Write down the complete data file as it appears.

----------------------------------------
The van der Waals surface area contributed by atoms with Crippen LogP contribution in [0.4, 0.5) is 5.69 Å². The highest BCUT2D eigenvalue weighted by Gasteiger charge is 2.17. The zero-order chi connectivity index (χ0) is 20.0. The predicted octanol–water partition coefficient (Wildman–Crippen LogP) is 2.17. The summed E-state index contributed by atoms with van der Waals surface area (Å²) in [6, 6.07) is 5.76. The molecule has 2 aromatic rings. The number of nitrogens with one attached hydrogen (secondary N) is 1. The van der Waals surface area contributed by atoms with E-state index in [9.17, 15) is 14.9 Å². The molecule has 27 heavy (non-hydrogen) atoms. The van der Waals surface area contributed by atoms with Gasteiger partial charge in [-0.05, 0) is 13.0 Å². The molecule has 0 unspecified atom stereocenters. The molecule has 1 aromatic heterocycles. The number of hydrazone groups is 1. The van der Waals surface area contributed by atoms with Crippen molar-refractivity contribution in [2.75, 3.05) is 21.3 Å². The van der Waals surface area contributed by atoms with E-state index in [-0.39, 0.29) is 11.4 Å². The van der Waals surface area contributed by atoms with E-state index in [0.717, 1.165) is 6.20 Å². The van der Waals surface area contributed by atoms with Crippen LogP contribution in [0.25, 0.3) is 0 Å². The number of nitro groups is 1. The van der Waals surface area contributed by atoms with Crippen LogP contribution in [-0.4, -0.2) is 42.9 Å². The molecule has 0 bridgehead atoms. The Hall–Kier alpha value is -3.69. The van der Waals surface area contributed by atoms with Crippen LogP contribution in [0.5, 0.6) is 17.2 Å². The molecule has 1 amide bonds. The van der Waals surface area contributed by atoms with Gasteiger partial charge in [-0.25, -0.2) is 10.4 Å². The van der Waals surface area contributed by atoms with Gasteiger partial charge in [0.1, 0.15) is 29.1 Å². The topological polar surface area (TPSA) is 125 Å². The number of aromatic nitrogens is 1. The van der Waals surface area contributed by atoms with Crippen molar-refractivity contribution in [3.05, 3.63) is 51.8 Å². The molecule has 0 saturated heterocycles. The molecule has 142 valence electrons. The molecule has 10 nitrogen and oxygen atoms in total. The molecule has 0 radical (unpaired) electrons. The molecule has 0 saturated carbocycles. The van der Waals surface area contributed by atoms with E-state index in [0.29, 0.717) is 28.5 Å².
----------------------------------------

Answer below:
The van der Waals surface area contributed by atoms with Crippen LogP contribution in [0.4, 0.5) is 5.69 Å². The highest BCUT2D eigenvalue weighted by Gasteiger charge is 2.17. The zero-order chi connectivity index (χ0) is 20.0. The predicted octanol–water partition coefficient (Wildman–Crippen LogP) is 2.17. The summed E-state index contributed by atoms with van der Waals surface area (Å²) in [6, 6.07) is 5.76. The molecule has 2 aromatic rings. The number of nitrogens with one attached hydrogen (secondary N) is 1. The van der Waals surface area contributed by atoms with E-state index in [9.17, 15) is 14.9 Å². The molecule has 27 heavy (non-hydrogen) atoms. The van der Waals surface area contributed by atoms with Gasteiger partial charge in [-0.05, 0) is 13.0 Å². The molecule has 0 unspecified atom stereocenters. The molecule has 1 aromatic heterocycles. The number of hydrazone groups is 1. The van der Waals surface area contributed by atoms with Crippen molar-refractivity contribution in [2.75, 3.05) is 21.3 Å². The van der Waals surface area contributed by atoms with E-state index in [-0.39, 0.29) is 11.4 Å². The van der Waals surface area contributed by atoms with E-state index in [0.717, 1.165) is 6.20 Å². The van der Waals surface area contributed by atoms with Crippen LogP contribution in [0.25, 0.3) is 0 Å². The number of nitro groups is 1. The van der Waals surface area contributed by atoms with Crippen LogP contribution in [-0.4, -0.2) is 42.9 Å². The molecule has 0 bridgehead atoms. The Hall–Kier alpha value is -3.69. The van der Waals surface area contributed by atoms with Crippen LogP contribution in [0.5, 0.6) is 17.2 Å². The molecule has 1 amide bonds. The van der Waals surface area contributed by atoms with Gasteiger partial charge in [-0.25, -0.2) is 10.4 Å². The van der Waals surface area contributed by atoms with Gasteiger partial charge in [0.1, 0.15) is 29.1 Å². The topological polar surface area (TPSA) is 125 Å². The number of aromatic nitrogens is 1. The van der Waals surface area contributed by atoms with Crippen molar-refractivity contribution in [3.05, 3.63) is 51.8 Å². The molecule has 0 saturated heterocycles. The molecule has 142 valence electrons. The molecule has 10 nitrogen and oxygen atoms in total. The molecule has 0 radical (unpaired) electrons. The molecule has 0 saturated carbocycles. The van der Waals surface area contributed by atoms with E-state index in [0.29, 0.717) is 28.5 Å².